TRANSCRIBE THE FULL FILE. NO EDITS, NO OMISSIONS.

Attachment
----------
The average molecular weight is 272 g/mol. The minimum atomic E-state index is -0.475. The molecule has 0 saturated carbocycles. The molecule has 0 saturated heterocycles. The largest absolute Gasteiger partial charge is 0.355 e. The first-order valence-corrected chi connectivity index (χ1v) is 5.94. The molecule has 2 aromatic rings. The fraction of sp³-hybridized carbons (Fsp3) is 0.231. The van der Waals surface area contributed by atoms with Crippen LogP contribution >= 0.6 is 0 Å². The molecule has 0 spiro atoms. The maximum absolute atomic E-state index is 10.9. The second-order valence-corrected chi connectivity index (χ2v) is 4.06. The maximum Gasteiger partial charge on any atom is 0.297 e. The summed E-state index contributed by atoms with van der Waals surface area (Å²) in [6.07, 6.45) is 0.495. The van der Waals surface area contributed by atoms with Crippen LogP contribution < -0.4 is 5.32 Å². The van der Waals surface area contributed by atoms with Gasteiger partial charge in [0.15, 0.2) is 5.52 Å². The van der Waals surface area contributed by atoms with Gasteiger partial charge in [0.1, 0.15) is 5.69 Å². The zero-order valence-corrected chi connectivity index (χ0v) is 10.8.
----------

The average molecular weight is 272 g/mol. The minimum atomic E-state index is -0.475. The molecule has 0 saturated carbocycles. The molecule has 0 saturated heterocycles. The largest absolute Gasteiger partial charge is 0.355 e. The first-order valence-corrected chi connectivity index (χ1v) is 5.94. The molecule has 2 aromatic rings. The fraction of sp³-hybridized carbons (Fsp3) is 0.231. The van der Waals surface area contributed by atoms with Crippen LogP contribution >= 0.6 is 0 Å². The molecule has 0 spiro atoms. The maximum absolute atomic E-state index is 10.9. The second-order valence-corrected chi connectivity index (χ2v) is 4.06. The maximum Gasteiger partial charge on any atom is 0.297 e. The summed E-state index contributed by atoms with van der Waals surface area (Å²) in [6.07, 6.45) is 0.495. The van der Waals surface area contributed by atoms with Crippen LogP contribution < -0.4 is 5.32 Å². The van der Waals surface area contributed by atoms with Gasteiger partial charge in [0.15, 0.2) is 5.52 Å². The van der Waals surface area contributed by atoms with Gasteiger partial charge in [0.1, 0.15) is 5.69 Å². The zero-order valence-corrected chi connectivity index (χ0v) is 10.8.